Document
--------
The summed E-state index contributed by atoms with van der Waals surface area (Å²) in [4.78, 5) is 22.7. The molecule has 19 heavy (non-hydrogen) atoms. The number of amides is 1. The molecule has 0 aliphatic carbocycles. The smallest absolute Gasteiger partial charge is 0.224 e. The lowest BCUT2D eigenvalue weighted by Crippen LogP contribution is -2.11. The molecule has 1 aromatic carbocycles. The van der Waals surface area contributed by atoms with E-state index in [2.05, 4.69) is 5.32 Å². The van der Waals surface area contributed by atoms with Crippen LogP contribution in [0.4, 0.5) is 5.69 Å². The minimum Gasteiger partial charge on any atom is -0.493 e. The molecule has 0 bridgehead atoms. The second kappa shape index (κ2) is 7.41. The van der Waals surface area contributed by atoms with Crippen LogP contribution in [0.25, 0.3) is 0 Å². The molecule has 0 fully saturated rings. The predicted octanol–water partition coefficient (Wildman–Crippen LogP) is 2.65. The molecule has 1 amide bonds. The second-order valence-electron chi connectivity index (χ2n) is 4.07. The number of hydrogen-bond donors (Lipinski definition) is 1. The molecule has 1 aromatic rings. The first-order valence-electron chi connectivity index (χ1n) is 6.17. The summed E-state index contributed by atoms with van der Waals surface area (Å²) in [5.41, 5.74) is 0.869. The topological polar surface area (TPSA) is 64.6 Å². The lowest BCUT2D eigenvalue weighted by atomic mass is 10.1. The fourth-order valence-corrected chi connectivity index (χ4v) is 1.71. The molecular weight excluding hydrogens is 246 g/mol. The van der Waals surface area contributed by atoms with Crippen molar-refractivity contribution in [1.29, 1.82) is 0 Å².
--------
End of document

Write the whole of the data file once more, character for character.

The summed E-state index contributed by atoms with van der Waals surface area (Å²) in [4.78, 5) is 22.7. The molecule has 19 heavy (non-hydrogen) atoms. The number of amides is 1. The molecule has 0 aliphatic carbocycles. The smallest absolute Gasteiger partial charge is 0.224 e. The lowest BCUT2D eigenvalue weighted by Crippen LogP contribution is -2.11. The molecule has 1 aromatic carbocycles. The van der Waals surface area contributed by atoms with E-state index in [2.05, 4.69) is 5.32 Å². The van der Waals surface area contributed by atoms with Crippen LogP contribution in [0.4, 0.5) is 5.69 Å². The minimum Gasteiger partial charge on any atom is -0.493 e. The molecule has 0 bridgehead atoms. The second kappa shape index (κ2) is 7.41. The van der Waals surface area contributed by atoms with Crippen LogP contribution in [0.25, 0.3) is 0 Å². The molecule has 0 fully saturated rings. The predicted octanol–water partition coefficient (Wildman–Crippen LogP) is 2.65. The molecule has 1 amide bonds. The second-order valence-electron chi connectivity index (χ2n) is 4.07. The number of hydrogen-bond donors (Lipinski definition) is 1. The molecule has 1 aromatic rings. The first-order valence-electron chi connectivity index (χ1n) is 6.17. The summed E-state index contributed by atoms with van der Waals surface area (Å²) in [5.41, 5.74) is 0.869. The topological polar surface area (TPSA) is 64.6 Å². The lowest BCUT2D eigenvalue weighted by atomic mass is 10.1. The fourth-order valence-corrected chi connectivity index (χ4v) is 1.71. The molecular weight excluding hydrogens is 246 g/mol. The van der Waals surface area contributed by atoms with Crippen molar-refractivity contribution in [1.29, 1.82) is 0 Å².